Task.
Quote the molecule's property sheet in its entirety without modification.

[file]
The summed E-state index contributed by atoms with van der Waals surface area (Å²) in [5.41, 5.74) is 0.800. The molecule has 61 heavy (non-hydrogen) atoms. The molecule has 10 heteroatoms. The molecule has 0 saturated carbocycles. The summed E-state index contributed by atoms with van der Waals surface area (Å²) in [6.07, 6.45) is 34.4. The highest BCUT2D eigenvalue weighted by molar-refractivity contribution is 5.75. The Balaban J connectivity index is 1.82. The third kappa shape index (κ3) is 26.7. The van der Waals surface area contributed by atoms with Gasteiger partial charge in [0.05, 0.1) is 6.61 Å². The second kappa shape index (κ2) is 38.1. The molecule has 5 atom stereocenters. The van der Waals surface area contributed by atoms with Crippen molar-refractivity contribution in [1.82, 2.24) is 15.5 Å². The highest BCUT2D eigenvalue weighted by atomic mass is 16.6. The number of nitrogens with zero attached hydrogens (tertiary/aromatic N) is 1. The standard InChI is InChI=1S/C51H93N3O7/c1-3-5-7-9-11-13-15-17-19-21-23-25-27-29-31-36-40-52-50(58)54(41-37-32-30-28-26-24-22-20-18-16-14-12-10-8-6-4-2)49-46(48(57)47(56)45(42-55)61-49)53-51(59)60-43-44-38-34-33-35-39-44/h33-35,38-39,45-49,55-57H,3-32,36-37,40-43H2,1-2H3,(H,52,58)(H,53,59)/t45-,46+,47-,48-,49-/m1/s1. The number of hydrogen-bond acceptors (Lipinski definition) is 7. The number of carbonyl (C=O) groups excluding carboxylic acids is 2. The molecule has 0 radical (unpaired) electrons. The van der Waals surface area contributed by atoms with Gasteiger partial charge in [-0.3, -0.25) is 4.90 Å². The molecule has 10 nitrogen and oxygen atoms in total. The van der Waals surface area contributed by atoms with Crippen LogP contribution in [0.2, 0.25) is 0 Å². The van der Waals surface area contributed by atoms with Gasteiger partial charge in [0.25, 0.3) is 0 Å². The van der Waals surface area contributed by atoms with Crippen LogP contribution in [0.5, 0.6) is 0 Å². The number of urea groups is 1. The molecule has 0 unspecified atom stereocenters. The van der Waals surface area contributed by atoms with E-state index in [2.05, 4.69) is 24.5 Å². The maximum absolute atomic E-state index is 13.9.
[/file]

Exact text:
The summed E-state index contributed by atoms with van der Waals surface area (Å²) in [5.41, 5.74) is 0.800. The molecule has 61 heavy (non-hydrogen) atoms. The molecule has 10 heteroatoms. The molecule has 0 saturated carbocycles. The summed E-state index contributed by atoms with van der Waals surface area (Å²) in [6.07, 6.45) is 34.4. The highest BCUT2D eigenvalue weighted by molar-refractivity contribution is 5.75. The Balaban J connectivity index is 1.82. The third kappa shape index (κ3) is 26.7. The van der Waals surface area contributed by atoms with Gasteiger partial charge in [0.05, 0.1) is 6.61 Å². The second kappa shape index (κ2) is 38.1. The molecule has 5 atom stereocenters. The van der Waals surface area contributed by atoms with Crippen molar-refractivity contribution in [1.82, 2.24) is 15.5 Å². The highest BCUT2D eigenvalue weighted by atomic mass is 16.6. The number of nitrogens with zero attached hydrogens (tertiary/aromatic N) is 1. The standard InChI is InChI=1S/C51H93N3O7/c1-3-5-7-9-11-13-15-17-19-21-23-25-27-29-31-36-40-52-50(58)54(41-37-32-30-28-26-24-22-20-18-16-14-12-10-8-6-4-2)49-46(48(57)47(56)45(42-55)61-49)53-51(59)60-43-44-38-34-33-35-39-44/h33-35,38-39,45-49,55-57H,3-32,36-37,40-43H2,1-2H3,(H,52,58)(H,53,59)/t45-,46+,47-,48-,49-/m1/s1. The number of hydrogen-bond acceptors (Lipinski definition) is 7. The number of carbonyl (C=O) groups excluding carboxylic acids is 2. The molecule has 0 radical (unpaired) electrons. The van der Waals surface area contributed by atoms with Gasteiger partial charge in [-0.3, -0.25) is 4.90 Å². The molecule has 10 nitrogen and oxygen atoms in total. The van der Waals surface area contributed by atoms with Crippen LogP contribution in [0.2, 0.25) is 0 Å². The van der Waals surface area contributed by atoms with Gasteiger partial charge in [0.25, 0.3) is 0 Å². The van der Waals surface area contributed by atoms with Crippen LogP contribution in [0.5, 0.6) is 0 Å². The number of urea groups is 1. The molecule has 0 unspecified atom stereocenters. The van der Waals surface area contributed by atoms with E-state index in [2.05, 4.69) is 24.5 Å². The maximum absolute atomic E-state index is 13.9.